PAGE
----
Crosby's whine is hard to swallow
By Stu Hackel
Fair or not, Sidney Crosby's unfortunate reputation as a whiner won't be fading any time soon after his comments on Monday about this hit to his head by David Steckel of the Capitals during Saturday's Winter Classic game...
...which went unpenalized by the officials and unpunished by the NHL.
"How tall is Steckel?" Crosby asked, as quoted by Josh Yohe in The Pittsburgh Tribune-Review. "I find it hard to believe that his shoulder hit me in the head...at 6-foot-5...by accident."
"I didn't even know that I hit him," Steckel had said on Saturday (quoted by Katie Carrera of The Washington Post). "I was coming back with the 3-on-3 and when the puck went the other way I was facing one way and I came back and joined the rush. I didn't even know it was him until I looked back. I haven't even seen the hit yet, obviously it wasn't intentional. I was just trying to get up to the play and he was there when I turned around I guess."
Crosby's teammates also rallied to his defense on Monday. "It was definitely dirty," defenseman Brooks Orpik said. "Sid was just skating by and he definitely wasn't near the puck." But from the video on the CBC feed above, it certainly doesn't seem like Steckel went out of his way to hit Crosby. He may or may not have rammed him intentionally, but Crosby was certainly in Steckel's path as the play went the other way, and to CBC's Craig Simpson, at least, it appeared to be incidental contact and not a hit in which the head was targeted.
What no one recalls is that about three-and-a-half minutes earlier, Crosby slashed the Caps' Matt Hendricks in front of the penalty box and that was also unpenalized. NBC and Sports Illustrated's Pierre McGuire had a perfect view of it from his rinkside position and reported it on the air (McGuire is a strong Crosby supporter), saying to play-by-play man Mike Emrick, "Crosby got away with a slash, Doc....The Washington bench is absolutely apoplectic," which it was, with half of the players jumping up and waving their arms at the referees for the non-call. McGuire stated twice more that Crosby got away with the slash.
Everybody knows that these two teams don't like each other, and rivalries help raise hockey's passion level, making for greater game intensity. But that translates in the real world of the NHL into lots strong stuff going on all over the ice throughout a game. There are hits clean and dirty, stick work and retaliation. It can be a jungle out there. While we're especially not a fan of hits to the head -- and have stated so, repeatedly, for a while -- we're also not fond of hypocrisy.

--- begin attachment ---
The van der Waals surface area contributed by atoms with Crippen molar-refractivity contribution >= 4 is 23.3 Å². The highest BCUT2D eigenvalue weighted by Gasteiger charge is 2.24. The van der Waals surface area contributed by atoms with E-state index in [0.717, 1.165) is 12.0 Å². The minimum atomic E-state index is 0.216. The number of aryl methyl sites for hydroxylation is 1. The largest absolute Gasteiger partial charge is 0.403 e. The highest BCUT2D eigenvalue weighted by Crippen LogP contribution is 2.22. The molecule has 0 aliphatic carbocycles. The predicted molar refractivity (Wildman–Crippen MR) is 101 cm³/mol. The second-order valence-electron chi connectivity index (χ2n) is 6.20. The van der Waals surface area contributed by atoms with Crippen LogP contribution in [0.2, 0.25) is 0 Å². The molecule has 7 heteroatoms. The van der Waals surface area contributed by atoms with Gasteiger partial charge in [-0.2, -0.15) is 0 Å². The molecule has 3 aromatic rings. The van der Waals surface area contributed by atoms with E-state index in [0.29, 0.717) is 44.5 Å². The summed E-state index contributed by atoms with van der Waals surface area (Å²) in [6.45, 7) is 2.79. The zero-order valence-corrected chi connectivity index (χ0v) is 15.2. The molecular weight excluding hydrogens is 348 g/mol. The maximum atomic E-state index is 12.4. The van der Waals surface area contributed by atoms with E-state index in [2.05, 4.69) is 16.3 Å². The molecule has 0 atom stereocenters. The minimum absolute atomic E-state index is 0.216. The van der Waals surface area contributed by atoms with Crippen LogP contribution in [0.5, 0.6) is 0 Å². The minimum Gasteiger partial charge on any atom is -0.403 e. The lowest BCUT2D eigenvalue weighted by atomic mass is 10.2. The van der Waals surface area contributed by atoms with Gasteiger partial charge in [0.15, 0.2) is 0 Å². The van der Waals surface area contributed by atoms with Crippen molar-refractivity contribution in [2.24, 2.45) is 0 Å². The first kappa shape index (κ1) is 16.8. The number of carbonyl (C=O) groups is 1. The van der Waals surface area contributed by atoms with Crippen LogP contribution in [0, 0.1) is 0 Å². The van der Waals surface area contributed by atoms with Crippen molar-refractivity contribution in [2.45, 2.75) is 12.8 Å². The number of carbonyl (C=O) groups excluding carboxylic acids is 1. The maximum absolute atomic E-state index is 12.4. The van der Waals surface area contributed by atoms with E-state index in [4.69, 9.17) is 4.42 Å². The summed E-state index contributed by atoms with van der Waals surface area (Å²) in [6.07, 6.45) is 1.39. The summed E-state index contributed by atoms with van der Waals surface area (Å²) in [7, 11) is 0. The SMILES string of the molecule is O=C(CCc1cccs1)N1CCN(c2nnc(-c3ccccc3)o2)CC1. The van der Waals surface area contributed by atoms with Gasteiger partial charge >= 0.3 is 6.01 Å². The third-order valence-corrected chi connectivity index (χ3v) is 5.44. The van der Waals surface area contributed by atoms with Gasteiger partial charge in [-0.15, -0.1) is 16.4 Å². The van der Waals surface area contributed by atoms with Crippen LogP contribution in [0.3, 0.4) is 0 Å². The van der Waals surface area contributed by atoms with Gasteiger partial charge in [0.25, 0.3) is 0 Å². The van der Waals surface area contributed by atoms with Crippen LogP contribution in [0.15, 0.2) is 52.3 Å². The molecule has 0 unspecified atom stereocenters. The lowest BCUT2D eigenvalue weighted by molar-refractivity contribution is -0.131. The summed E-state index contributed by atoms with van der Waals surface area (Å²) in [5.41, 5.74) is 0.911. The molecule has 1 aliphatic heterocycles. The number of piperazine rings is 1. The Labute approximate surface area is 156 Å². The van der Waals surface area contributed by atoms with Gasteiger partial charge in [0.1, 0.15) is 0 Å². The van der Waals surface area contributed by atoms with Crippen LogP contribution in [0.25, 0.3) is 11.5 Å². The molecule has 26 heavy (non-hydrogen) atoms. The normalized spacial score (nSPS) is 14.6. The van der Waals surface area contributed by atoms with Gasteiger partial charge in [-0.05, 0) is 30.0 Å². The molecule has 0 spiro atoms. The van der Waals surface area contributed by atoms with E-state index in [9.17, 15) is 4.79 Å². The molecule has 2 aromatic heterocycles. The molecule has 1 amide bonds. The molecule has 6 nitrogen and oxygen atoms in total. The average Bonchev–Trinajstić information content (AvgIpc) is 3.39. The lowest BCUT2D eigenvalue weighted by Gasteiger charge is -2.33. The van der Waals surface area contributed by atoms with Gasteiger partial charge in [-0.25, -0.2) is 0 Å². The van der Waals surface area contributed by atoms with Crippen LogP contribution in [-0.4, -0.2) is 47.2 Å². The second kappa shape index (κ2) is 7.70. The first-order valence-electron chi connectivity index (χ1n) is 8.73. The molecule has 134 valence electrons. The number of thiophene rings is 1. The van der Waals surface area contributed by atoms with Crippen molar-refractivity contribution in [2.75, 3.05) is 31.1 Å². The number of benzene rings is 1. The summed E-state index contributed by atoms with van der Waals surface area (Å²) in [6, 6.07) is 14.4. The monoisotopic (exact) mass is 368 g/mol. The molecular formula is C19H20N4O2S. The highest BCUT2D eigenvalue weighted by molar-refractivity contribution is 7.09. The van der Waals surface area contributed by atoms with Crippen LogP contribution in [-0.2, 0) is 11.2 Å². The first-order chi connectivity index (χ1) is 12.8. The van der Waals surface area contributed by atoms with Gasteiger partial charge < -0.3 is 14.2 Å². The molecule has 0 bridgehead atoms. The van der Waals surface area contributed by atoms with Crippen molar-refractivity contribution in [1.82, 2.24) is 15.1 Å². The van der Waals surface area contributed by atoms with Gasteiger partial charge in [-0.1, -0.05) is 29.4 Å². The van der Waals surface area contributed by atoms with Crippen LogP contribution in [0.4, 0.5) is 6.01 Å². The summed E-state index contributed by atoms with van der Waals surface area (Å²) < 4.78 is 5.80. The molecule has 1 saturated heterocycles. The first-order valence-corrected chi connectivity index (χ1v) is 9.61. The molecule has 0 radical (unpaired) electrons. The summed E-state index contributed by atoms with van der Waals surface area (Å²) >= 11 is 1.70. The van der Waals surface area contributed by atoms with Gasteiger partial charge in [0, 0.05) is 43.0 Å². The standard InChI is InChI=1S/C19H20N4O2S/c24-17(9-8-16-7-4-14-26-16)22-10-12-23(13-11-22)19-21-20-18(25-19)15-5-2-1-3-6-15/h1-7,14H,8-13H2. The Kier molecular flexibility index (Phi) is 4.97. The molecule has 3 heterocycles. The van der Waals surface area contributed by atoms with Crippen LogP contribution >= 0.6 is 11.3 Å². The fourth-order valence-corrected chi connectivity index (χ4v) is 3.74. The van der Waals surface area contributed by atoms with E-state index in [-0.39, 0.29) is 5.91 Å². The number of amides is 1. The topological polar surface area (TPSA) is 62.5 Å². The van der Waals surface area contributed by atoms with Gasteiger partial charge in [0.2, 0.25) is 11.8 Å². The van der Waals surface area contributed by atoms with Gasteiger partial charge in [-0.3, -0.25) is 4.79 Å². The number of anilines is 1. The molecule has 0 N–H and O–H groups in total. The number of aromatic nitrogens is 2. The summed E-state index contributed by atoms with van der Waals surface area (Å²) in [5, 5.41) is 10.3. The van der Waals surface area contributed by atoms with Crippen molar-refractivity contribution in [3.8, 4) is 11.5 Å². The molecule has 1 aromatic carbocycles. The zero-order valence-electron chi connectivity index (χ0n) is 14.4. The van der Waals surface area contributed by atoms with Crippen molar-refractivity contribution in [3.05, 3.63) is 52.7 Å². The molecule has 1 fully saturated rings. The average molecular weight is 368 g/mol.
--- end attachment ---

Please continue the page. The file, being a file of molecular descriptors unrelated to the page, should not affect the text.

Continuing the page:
As we've noted before, Crosby is hardly an innocent on the ice, and that's fine. It doesn't diminish his formidable abilities as a player. But if he's going to whack guys, he's going to get whacked right back. To complain about it is just plain disingenuous.
And while it's clear that a lot of what teams tell the media is for local consumption and designed to rally fans behind the club, it's also irritating when the media join that effort and lose objectivity. Yohe wrote in The Tribune Review today, "For a number of reasons, the hit didn't receive much initial coverage. NBC only showed one replay of the hit and did not make a fuss over it."
That's just not true. NBC showed the hit at the conclusion of the period, followed Crosby during his achy, bent-over path off the ice, and then, after an on-ice interview with Alex Ovechkin, came back to show the grimacing Penguins captain. Emrick noted that Crosby had been staggered, but seemed okay. Then the hit was shown twice more before the start of the third period. McGuire commented that he had spoken with Crosby, who said he was fine, and with Penguins assistant coach Tony Granato about how Crosby was doing. That's a pretty big fuss.
Sure, everyone wants to protect Crosby. He's the Pens' best player, and maybe the game's best player, so it's understandable. But as Gordie Howe said, "Hockey's a man's game," and this Sid the Kid act only goes so far.